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Go Back   TDIClub Forums > VW TDI Discussion Areas > Alternative Diesel Fuels (Biodiesel, WVO, SVO, BTL, GTL etc)

Alternative Diesel Fuels (Biodiesel, WVO, SVO, BTL, GTL etc) Discussions about alternative fuels for use in our TDI's. This includes biodiesel WVO (Waste Vegetable Oil), SVO (Straight Vegetable Oil), BTL (Biomass to Liquid), GTL (Gas to Liquids) etc. Please note the Fuel Disclaimer.

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Old April 22nd, 2011, 15:05   #1
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Exclamation My Pumpe Duse WVO System Experiment - A Cautionary Tale

I alluded to creating this thread over a month ago in another alt fuel thread on this forum. Life is what happens while we were making other plans and I set it aside for awhile, here it finally is. This is a basic summary of my experience in developing and using a two-tank WVO fuel system in my 2006 Jetta TDI with a BRM Pumpe Duse engine.

Warning! This is not a short tale but I will try to keep it concise. I have decided to discontinue WVO use in my car for the reasons I will show. I don’t care if you agree or not with my methods or conclusions. My only wish is to share my experience and hopefully contribute to the ‘pool of knowledge’. So, if you are interested enough to spend the time - crack open a beer, sit back and off we go.

Some Background

I’ll start by qualifying myself. I grew up in the workshop working on automotive projects and the racing motorcycles on which I competed. I have built and modified all kinds of gasser engines two and four stroke. Professionally I have had several distinct careers in my life: R&D project engineering in two different industries, owned an auto repair shop where I earned ASE Master Tech certification and now in $ales management for an industrial/institutional chemical manufacturer. With my considerable experience in spark ignition engines, this TDI is my first foray in to the wonderful world of diesel.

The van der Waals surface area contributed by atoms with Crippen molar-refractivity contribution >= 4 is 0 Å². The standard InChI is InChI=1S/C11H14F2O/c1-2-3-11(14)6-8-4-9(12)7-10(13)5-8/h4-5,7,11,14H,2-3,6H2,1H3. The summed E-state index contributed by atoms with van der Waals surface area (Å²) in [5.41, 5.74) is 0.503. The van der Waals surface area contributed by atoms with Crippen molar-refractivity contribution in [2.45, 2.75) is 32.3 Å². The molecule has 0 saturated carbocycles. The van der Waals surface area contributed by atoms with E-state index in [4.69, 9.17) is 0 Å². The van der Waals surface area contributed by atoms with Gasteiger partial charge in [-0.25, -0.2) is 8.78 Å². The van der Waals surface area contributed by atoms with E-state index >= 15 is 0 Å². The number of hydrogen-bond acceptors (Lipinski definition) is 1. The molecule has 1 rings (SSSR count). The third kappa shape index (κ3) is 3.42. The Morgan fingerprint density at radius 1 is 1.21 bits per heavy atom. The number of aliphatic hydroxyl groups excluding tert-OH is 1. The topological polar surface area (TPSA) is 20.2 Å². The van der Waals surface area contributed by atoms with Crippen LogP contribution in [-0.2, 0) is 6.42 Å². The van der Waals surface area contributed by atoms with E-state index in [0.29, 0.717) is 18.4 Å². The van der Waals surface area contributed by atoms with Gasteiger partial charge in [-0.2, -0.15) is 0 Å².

I chose a TDI because of the classic reasons. I drive a tremendous number of miles for work and was interested in maintaining comfort while reducing expense. I am quite sustainably minded, thinking of myself as a pragmatic environmentalist. That said, I had my eye on WVO fuel when I bought the car used with 15K miles on the clock (I assume it was a lease return).

I started my WVO hobby by doing research on the interwebs. I read everything I could find for literally months. I saw everything from the horror stories to the testimony of the true believers to the vendor sites and forums. I formed the opinion that the folks pursuing WVO were typically long on ideals and short on technical ability. The failures usually appeared the direct result of obvious (to me anyway) negligence.

My average commute each day is around 100 miles each way, perfect for VO use. With my driving needs, technical/development background and need for a hobby at that time, I decided to go for it. I felt I had the issues covered or could solve them along the way.

System Design and Development

The search for a “kit” that would satisfy my design requirements resulted in a dead end. The kits were all lacking something key. True, I could buy one anyway and make all the needed changes, but in the end I decided to start from scratch. The first iteration of my system included:
  • 14.5 Gal aluminum fuel tank from RCI with Hotfox pick-up and an ISS fuel sender the tank/filter/pump was mounted in the trunk on the driver side to still have the 60% side of the rear seat operable. It was held in place by a spiffy wooden tray covered with speaker carpet (looked nearly OEM nice). With careful tank placement and tray construction I maintained access to the spare tire.
  • Ramco coolant heated fuel filter from Plantdrive, 2-3 micron filtering
  • Walboro diaphragm fuel pump mounted near the tank and pulling WVO through the filter.